Hello all, let $n$ be an integer $\geq 2$ and let $\alpha$ be an algebraic number of degree $n$. Let $R$ be the ring of algebraic integers in ${\mathbb Q}(\alpha)$, and let $B$ be the subset of $R$ containing the elements whose degree is exactly $n$. Any $\beta \in B$ has a minimal polynomial $X^n+b_{n-1}X^{n-1}+ \ldots + b_1X+b_0$. Identifying this latter polynomial with the uple $(b_0,b_1, \ldots ,b_{n-1})$ allows us to view $B$ as a subset of ${\mathbb Z}^n$. I define a combinatorial subvariety $V$ of dimension at most $r$ of ${\mathbb Z}^n$ to be a subset of $Z^n$ such that there is a set of indices $I \subseteq \lbrace 1,2, \ldots , n \rbrace$ with $|I|=n-r$ and the projection $p:V \to {\mathbb Z}^{n-r}, (v_1,v_2, \ldots ,v_n) \mapsto (v_i)_{i\in I}$ is constant.

My question is : what is the smallest $r$ such that there is an infinite subset $B' \subset B$ corresponding to a subvariety of dimension at most $r$ ?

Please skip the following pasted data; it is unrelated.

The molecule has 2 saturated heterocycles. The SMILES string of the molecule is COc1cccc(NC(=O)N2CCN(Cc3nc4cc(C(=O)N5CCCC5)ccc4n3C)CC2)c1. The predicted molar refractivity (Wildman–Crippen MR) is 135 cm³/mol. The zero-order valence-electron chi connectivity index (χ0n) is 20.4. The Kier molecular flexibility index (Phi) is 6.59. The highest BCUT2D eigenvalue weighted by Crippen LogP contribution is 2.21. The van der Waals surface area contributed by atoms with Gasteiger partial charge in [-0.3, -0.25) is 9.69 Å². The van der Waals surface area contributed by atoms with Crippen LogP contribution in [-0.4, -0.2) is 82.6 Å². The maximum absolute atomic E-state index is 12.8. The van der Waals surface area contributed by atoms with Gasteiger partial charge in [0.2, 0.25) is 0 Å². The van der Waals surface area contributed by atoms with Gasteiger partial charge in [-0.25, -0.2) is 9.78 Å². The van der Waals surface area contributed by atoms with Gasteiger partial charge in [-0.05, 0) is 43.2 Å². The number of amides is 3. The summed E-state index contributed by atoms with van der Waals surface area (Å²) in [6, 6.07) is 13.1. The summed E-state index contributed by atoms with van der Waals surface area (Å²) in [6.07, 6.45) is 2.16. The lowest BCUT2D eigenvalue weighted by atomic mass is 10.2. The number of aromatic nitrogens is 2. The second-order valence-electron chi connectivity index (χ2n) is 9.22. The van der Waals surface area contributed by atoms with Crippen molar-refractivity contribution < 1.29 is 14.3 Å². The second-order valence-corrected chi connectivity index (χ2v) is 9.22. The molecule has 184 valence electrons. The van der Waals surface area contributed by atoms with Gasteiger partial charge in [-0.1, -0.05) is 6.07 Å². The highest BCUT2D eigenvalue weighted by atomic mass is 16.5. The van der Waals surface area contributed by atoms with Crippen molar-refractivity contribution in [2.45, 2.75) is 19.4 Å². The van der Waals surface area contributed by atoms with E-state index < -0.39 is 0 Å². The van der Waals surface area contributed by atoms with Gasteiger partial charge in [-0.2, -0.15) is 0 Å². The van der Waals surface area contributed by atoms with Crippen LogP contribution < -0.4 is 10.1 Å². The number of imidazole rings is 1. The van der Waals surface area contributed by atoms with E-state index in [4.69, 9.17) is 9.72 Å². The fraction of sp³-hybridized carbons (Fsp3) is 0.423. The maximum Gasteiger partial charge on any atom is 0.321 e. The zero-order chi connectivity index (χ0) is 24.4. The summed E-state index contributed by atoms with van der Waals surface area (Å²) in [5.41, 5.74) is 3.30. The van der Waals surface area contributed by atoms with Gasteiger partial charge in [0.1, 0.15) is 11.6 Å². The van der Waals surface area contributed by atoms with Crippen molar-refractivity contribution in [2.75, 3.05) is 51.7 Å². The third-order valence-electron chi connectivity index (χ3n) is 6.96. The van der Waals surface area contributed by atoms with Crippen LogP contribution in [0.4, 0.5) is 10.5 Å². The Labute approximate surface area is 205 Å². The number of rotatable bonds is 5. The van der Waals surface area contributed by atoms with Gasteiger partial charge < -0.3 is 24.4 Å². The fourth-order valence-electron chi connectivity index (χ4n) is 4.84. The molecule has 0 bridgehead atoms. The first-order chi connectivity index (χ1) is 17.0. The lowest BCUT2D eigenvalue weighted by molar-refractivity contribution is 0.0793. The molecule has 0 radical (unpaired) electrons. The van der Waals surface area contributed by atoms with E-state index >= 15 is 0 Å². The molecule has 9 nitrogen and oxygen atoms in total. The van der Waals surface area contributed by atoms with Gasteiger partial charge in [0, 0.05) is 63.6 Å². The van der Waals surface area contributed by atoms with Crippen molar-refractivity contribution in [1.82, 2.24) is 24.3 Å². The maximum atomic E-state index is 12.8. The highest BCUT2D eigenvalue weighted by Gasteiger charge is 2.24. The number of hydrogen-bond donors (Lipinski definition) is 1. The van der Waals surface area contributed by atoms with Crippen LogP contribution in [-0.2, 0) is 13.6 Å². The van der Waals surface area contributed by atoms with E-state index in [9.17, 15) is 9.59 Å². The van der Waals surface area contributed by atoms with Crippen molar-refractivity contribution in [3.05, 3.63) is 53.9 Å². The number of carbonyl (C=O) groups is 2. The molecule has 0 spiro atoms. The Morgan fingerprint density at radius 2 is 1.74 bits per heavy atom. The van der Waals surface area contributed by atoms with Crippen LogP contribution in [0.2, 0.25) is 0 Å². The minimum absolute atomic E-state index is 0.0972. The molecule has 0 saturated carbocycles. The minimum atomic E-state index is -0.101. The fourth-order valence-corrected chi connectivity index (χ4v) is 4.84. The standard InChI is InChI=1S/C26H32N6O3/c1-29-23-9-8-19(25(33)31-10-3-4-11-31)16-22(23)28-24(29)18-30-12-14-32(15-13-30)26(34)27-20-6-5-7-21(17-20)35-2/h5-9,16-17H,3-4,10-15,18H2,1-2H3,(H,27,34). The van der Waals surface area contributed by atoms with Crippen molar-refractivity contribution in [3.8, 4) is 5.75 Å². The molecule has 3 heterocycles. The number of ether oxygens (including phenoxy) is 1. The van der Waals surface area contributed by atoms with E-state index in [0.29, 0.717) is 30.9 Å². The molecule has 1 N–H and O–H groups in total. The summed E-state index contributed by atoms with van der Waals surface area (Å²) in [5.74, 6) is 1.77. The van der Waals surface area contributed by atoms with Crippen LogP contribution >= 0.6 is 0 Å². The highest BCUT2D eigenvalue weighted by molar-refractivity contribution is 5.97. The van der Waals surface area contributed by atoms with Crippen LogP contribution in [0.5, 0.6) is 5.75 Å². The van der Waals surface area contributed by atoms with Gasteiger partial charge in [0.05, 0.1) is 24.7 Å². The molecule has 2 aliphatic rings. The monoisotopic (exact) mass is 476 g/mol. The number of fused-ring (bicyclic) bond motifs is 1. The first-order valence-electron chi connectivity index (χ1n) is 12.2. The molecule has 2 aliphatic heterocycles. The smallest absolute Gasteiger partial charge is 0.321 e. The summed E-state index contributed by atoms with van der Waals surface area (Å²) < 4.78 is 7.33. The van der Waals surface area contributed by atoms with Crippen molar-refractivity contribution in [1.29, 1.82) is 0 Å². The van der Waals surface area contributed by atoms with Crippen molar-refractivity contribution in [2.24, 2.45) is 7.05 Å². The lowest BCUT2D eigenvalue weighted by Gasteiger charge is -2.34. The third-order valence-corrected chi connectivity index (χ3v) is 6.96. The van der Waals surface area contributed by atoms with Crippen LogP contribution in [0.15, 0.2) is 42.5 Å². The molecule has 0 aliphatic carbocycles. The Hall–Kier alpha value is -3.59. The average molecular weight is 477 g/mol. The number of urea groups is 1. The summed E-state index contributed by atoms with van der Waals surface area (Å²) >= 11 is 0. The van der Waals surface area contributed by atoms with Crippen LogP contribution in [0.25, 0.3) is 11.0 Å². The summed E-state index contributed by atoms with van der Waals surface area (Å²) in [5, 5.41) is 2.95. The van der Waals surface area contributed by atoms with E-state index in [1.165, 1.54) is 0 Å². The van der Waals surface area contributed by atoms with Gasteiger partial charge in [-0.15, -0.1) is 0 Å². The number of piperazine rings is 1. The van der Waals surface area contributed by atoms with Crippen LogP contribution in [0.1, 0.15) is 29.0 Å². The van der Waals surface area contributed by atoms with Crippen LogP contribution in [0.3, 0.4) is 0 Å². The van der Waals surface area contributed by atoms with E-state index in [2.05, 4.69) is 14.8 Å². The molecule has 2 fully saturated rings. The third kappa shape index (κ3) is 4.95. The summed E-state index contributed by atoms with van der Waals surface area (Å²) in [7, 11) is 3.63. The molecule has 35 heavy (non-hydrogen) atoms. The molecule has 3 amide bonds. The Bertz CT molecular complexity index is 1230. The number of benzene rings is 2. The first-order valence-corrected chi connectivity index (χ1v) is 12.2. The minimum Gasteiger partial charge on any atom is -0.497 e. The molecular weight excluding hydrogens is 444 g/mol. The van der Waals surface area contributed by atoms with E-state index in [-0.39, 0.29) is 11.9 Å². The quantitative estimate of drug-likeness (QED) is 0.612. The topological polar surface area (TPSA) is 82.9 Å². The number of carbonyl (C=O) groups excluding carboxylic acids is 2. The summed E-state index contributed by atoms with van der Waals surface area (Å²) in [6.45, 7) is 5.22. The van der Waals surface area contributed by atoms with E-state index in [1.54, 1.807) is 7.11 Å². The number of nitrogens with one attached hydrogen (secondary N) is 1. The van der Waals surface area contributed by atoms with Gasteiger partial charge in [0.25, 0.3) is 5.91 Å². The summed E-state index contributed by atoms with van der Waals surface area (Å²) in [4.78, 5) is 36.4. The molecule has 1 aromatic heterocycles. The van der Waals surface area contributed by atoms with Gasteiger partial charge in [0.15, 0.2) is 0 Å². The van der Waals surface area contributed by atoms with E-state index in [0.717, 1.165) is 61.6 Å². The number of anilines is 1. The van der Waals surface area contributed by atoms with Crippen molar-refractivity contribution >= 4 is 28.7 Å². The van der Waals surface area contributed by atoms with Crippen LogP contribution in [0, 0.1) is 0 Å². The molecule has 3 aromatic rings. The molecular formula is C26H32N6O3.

In other words, we are asking for infinitely many elements in $B$, whose minimal polynomials are ``as similar as possible".

An easy case is when $\alpha=a^{\frac{1}{n}}$ for some $a \in {\mathbb Q}$, because the rational multiples of $\mathbb \alpha$ correspond to a subvariety of dimension 1, so that $r=1$ in this case.

  • $\begingroup$ Should "annulating" (in the title) be "annihilating"? $\endgroup$ – Michael Lugo Mar 28 '10 at 17:21
  • $\begingroup$ I suspect there is a uniform bound on such r: given an r, there is the hypersurface $D(b_0,...,b_{n-1})/D_0 = y^2$, where $D$ is the discriminant of the monic polynomial, and $D_0$ will be the discriminant of a fixed monic polynomial. Not all solutions to this equation will be in the same field, but probably infinitely many. I believe there are conjectures on the number of integer solutions to hypersurfaces in $r$ variables, can anyone who knows shed more light? $\endgroup$ – Dror Speiser Mar 28 '10 at 17:28